For me, I try to remember that my worth to people is not completely dependent on what I do for them.  They are not going to hate me if I say no every once in awhile.  I also try to weigh in how big of a deal it is.  I ask the question that if I don't do this, will there be someone else who can? (This one is still a big hurdle for me because I then fall into the thoughts of "well I am completely disposable and someone will come and replace me because they are probably much better anyway")
This is sooooo hard!  I try to remember that when I take on too many commitments I can end up being counter productive because I can't be everywhere and be there for everyone and someone always ends up getting hurt.  It is better to do a really good job at a few things than do less than my best on a ton of things.  
It is like the all-you-can-eat buffet life philosophy.  Yes, they have every dish known to man and everyone can find something they like to eat.  You can get pizza, shrimp and enchiladas on the same plate!  However, do you really want to eat it?  ???  OR, would you rather eat at a really good Italian restaurant where maybe someone doesn't get to eat their favorite kind of food, but most people REALLY enjoy the meal? :love:
Food for thought!  :upside:
Much love my dear!
~pen


#9 Monika

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Posted 22 November 2003 - 02:19 PM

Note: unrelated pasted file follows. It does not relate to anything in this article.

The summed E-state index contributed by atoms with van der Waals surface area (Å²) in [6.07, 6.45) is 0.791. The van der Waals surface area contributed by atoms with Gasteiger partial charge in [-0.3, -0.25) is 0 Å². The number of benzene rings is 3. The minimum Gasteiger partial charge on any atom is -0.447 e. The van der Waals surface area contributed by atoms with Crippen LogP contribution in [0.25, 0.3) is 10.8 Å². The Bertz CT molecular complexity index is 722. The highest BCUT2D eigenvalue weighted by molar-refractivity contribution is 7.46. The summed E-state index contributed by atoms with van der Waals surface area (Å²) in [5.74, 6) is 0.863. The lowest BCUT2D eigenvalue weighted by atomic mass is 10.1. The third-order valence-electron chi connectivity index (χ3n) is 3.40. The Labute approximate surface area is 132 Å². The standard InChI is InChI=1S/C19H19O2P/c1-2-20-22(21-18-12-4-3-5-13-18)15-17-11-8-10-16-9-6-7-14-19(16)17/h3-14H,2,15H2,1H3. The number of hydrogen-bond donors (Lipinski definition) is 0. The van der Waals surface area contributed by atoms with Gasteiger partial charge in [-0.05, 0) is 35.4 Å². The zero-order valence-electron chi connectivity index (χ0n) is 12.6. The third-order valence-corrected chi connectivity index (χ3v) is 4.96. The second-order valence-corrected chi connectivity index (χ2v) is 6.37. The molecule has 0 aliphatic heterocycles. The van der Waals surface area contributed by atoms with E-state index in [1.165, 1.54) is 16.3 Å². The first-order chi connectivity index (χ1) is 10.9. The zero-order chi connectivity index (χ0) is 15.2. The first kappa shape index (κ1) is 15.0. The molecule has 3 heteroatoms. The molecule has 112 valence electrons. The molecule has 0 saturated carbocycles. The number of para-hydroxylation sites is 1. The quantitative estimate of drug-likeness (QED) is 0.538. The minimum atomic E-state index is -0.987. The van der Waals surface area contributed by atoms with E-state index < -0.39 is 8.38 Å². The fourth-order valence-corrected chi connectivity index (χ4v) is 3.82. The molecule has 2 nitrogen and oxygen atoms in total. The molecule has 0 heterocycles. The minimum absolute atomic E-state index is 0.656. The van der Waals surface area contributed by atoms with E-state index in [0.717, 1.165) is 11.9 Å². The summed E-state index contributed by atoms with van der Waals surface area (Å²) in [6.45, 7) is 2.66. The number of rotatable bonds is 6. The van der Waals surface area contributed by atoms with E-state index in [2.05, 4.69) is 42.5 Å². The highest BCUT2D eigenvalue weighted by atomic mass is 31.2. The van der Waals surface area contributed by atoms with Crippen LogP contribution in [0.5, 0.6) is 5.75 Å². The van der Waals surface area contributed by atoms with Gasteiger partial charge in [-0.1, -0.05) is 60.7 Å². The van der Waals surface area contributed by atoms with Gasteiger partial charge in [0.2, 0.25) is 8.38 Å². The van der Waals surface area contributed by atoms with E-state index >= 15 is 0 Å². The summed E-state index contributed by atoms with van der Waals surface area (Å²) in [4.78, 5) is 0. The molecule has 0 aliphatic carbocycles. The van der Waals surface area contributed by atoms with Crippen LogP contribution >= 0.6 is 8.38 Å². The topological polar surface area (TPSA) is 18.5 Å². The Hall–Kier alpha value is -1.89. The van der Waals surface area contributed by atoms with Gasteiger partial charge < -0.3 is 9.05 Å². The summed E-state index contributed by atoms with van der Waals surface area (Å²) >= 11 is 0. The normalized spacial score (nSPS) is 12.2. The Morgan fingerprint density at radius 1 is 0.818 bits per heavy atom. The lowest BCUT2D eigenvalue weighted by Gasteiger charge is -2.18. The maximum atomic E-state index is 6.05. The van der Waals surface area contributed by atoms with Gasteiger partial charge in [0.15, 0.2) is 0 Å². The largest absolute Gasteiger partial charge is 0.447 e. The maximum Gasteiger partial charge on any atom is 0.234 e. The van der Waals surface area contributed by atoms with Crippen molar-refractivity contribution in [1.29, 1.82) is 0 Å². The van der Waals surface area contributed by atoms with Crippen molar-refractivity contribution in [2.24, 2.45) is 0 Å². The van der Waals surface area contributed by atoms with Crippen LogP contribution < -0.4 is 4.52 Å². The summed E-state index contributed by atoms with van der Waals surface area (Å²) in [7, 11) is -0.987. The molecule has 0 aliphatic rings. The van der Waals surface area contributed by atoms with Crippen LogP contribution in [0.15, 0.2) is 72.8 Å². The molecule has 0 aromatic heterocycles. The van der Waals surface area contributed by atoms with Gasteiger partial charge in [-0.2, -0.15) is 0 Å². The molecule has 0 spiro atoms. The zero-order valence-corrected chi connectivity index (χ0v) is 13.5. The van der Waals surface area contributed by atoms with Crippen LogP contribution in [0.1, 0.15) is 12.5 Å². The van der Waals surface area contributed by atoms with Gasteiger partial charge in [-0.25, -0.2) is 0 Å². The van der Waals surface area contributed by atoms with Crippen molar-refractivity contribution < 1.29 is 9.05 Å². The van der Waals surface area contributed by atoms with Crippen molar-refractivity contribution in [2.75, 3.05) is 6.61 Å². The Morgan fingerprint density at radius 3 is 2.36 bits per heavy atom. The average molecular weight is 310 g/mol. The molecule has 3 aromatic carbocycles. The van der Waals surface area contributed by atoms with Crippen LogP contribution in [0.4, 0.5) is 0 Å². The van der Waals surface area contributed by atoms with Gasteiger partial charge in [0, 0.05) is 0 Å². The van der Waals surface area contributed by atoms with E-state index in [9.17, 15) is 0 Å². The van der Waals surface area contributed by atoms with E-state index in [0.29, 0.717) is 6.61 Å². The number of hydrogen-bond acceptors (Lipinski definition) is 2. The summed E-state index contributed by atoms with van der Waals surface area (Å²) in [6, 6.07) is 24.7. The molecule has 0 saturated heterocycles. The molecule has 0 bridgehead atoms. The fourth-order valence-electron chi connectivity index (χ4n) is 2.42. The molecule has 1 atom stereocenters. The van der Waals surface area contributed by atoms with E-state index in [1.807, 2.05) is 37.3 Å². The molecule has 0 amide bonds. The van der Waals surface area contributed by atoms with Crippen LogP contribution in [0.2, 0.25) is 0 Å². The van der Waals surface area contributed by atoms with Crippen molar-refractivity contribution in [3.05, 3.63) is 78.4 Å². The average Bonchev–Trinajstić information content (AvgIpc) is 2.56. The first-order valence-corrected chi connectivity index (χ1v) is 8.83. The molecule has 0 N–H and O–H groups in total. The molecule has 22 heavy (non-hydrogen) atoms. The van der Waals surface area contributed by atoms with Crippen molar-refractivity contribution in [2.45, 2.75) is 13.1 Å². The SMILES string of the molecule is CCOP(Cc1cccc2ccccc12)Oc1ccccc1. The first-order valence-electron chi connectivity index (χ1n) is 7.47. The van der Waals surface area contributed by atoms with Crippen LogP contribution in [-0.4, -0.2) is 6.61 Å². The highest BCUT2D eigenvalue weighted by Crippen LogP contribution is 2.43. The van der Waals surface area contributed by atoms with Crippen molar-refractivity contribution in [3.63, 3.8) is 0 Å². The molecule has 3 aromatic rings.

The whole not wanting to disappoint people and having difficulty setting limits is a universal theme throughout much of my life. I can so totally relate!

I love your outlook, Pen. It is important to remember that our worth is not dependent upon what we can do for people (important to remember, but often difficult to remember... do you think it would look weird if I slapped a sticky note on my forehead that said just that? It could be the beginning of a new fashion trend ??? )

Caitlin, I love your idea of asking for time to think about it. That is another thing I'll need to do! If I had a dime for every freakin' time I said yes that I'd do something that I didn't want to do or have time to do, I'd be one wealthy woman. Ack!

One thing that has been helpful to me in the past several months is really realizing how detrimental over extending myself has been for me. I left a job that took advantage of my time, never heard my voice when it said "no, I can't do such and such"...and ultimately never really respected any limits I set. Overall that is a sucky experience, BUT it has taught me a lot and has made me much more careful in terms of what I take on because I'l think "holy shit, I don't want to end up like that again! EVER!"